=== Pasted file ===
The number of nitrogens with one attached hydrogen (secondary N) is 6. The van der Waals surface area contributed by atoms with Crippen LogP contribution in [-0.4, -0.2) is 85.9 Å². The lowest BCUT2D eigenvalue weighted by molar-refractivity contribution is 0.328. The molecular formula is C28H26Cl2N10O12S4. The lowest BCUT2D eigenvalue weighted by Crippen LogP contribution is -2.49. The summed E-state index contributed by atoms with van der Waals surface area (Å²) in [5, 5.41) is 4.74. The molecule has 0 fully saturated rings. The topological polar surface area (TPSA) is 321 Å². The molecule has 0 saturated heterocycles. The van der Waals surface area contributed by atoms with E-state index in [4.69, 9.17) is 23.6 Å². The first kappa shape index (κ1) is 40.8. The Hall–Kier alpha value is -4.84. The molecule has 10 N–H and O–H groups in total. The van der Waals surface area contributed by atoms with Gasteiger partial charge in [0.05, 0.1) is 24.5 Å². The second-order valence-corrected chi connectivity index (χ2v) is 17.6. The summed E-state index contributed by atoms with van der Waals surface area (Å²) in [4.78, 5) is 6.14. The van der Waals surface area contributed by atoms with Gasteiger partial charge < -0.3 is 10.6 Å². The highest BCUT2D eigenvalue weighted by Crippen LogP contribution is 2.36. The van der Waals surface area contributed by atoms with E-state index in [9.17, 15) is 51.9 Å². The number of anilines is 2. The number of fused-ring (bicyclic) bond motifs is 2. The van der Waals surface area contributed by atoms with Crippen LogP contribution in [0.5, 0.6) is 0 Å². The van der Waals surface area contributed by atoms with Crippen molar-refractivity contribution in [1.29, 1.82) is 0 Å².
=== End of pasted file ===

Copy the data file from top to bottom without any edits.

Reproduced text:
The number of nitrogens with one attached hydrogen (secondary N) is 6. The van der Waals surface area contributed by atoms with Crippen LogP contribution in [-0.4, -0.2) is 85.9 Å². The lowest BCUT2D eigenvalue weighted by molar-refractivity contribution is 0.328. The molecular formula is C28H26Cl2N10O12S4. The lowest BCUT2D eigenvalue weighted by Crippen LogP contribution is -2.49. The summed E-state index contributed by atoms with van der Waals surface area (Å²) in [5, 5.41) is 4.74. The molecule has 0 fully saturated rings. The topological polar surface area (TPSA) is 321 Å². The molecule has 0 saturated heterocycles. The van der Waals surface area contributed by atoms with E-state index in [4.69, 9.17) is 23.6 Å². The first kappa shape index (κ1) is 40.8. The Hall–Kier alpha value is -4.84. The molecule has 10 N–H and O–H groups in total. The van der Waals surface area contributed by atoms with Gasteiger partial charge in [0.05, 0.1) is 24.5 Å². The second-order valence-corrected chi connectivity index (χ2v) is 17.6. The summed E-state index contributed by atoms with van der Waals surface area (Å²) in [4.78, 5) is 6.14. The van der Waals surface area contributed by atoms with Gasteiger partial charge < -0.3 is 10.6 Å². The highest BCUT2D eigenvalue weighted by Crippen LogP contribution is 2.36. The van der Waals surface area contributed by atoms with E-state index in [9.17, 15) is 51.9 Å². The number of anilines is 2. The number of fused-ring (bicyclic) bond motifs is 2. The van der Waals surface area contributed by atoms with Crippen LogP contribution in [0.5, 0.6) is 0 Å². The van der Waals surface area contributed by atoms with Crippen molar-refractivity contribution in [1.29, 1.82) is 0 Å².